Water Policy Report – 5/11/2009

Activists are urging EPA to update its standards for sewage discharges from large ships, arguing the agency has neglected to update the standards to account for new technology since they were issued more than 30 years ago.

Friends of the Earth (FOE) filed an April 28 petition with EPA asking the agency to set new sewage discharge standards for cruise ships and other large vessels. “The current regulatory program for the treatment of sewage from these and other large vessels is woefully inadequate and has failed to keep up with both the growth of the industry and the development of sewage treatment technologies,” FOE says in the petition. The petition is available on

Although ship sewage discharges are exempted from the National Pollutant Discharge Elimination System standards that govern most point-source discharges, they are regulated under section 312 of the Clean Water Act, which mandates that ships treat sewage before it is discharged into navigable waters.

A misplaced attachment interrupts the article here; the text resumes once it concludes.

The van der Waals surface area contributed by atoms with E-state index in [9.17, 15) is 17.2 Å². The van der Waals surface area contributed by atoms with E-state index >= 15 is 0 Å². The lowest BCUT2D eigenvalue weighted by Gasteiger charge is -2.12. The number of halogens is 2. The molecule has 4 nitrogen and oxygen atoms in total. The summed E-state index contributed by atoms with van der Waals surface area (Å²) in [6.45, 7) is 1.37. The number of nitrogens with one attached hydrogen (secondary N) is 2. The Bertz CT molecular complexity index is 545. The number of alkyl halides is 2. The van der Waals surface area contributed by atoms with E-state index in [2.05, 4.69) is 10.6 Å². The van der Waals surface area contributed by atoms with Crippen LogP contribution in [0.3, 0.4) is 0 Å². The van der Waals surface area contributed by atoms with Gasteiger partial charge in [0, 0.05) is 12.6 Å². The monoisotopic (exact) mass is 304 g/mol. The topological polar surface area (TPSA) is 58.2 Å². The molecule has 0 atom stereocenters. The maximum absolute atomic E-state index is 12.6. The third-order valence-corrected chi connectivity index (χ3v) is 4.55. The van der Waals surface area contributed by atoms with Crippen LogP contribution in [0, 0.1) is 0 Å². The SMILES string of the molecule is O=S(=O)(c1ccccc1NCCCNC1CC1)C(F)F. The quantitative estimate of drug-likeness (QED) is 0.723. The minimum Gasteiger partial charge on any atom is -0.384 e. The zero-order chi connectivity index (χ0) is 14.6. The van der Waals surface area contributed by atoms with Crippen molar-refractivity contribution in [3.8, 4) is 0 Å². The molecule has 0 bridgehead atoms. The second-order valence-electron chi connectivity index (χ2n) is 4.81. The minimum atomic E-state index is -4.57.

The new standards are necessary because EPA has not updated its ship sewage standards since they were set in 1976 and the currently mandated technology is not adequate to meet EPA water quality standards, the petition says. Although newer wastewater treatment systems are economically feasible, only 40 percent of cruise ships in U.S. waters have voluntarily installed the systems, the petition says.

In addition, the standards are necessary because the cruise ship business is rapidly expanding, growing from 500,000 passengers in 1970 to 9.2 million passengers departing from North American ports in 2007, the petition says. Ship size is also growing, with the largest cruise ships having the capacity to discharge 74,000 gallons of sewage a day, the petition says.

“Unless countered by more stringent sewage regulations, this expected industry growth will exacerbate the health and environmental effects of vessel discharges,” the petition says. Ship sewage can lead to human illness contracted through swimming in polluted water or eating contaminated shellfish and can harm aquatic life by creating oxygen-depleted deadzones or scarring coral reefs, the petition says.


~ by fredfelleman on June 9, 2009.

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